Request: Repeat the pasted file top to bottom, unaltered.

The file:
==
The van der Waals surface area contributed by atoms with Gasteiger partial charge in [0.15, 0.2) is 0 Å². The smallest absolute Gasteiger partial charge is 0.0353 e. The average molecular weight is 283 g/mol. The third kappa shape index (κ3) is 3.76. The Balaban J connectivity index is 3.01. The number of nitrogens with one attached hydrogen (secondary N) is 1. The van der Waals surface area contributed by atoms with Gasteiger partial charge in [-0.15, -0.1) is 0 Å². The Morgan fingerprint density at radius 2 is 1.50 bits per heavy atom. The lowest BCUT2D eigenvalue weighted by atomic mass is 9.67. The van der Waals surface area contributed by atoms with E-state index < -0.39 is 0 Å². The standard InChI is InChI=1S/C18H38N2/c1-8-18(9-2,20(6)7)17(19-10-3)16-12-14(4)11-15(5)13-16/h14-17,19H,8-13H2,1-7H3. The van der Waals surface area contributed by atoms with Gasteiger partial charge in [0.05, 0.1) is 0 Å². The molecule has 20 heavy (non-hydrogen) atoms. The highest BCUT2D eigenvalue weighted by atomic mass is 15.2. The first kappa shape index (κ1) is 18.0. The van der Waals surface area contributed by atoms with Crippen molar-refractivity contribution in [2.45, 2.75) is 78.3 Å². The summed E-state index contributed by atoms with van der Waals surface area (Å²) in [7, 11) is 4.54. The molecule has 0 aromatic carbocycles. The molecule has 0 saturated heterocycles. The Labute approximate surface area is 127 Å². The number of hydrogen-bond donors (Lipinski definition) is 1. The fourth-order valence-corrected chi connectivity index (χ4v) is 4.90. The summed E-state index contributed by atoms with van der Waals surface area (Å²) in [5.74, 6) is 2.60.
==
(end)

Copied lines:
The van der Waals surface area contributed by atoms with Gasteiger partial charge in [0.15, 0.2) is 0 Å². The smallest absolute Gasteiger partial charge is 0.0353 e. The average molecular weight is 283 g/mol. The third kappa shape index (κ3) is 3.76. The Balaban J connectivity index is 3.01. The number of nitrogens with one attached hydrogen (secondary N) is 1. The van der Waals surface area contributed by atoms with Gasteiger partial charge in [-0.15, -0.1) is 0 Å². The Morgan fingerprint density at radius 2 is 1.50 bits per heavy atom. The lowest BCUT2D eigenvalue weighted by atomic mass is 9.67. The van der Waals surface area contributed by atoms with E-state index < -0.39 is 0 Å². The standard InChI is InChI=1S/C18H38N2/c1-8-18(9-2,20(6)7)17(19-10-3)16-12-14(4)11-15(5)13-16/h14-17,19H,8-13H2,1-7H3. The van der Waals surface area contributed by atoms with Gasteiger partial charge in [0.05, 0.1) is 0 Å². The molecule has 20 heavy (non-hydrogen) atoms. The highest BCUT2D eigenvalue weighted by atomic mass is 15.2. The first kappa shape index (κ1) is 18.0. The van der Waals surface area contributed by atoms with Crippen molar-refractivity contribution in [2.45, 2.75) is 78.3 Å². The summed E-state index contributed by atoms with van der Waals surface area (Å²) in [7, 11) is 4.54. The molecule has 0 aromatic carbocycles. The molecule has 0 saturated heterocycles. The Labute approximate surface area is 127 Å². The number of hydrogen-bond donors (Lipinski definition) is 1. The fourth-order valence-corrected chi connectivity index (χ4v) is 4.90. The summed E-state index contributed by atoms with van der Waals surface area (Å²) in [5.74, 6) is 2.60.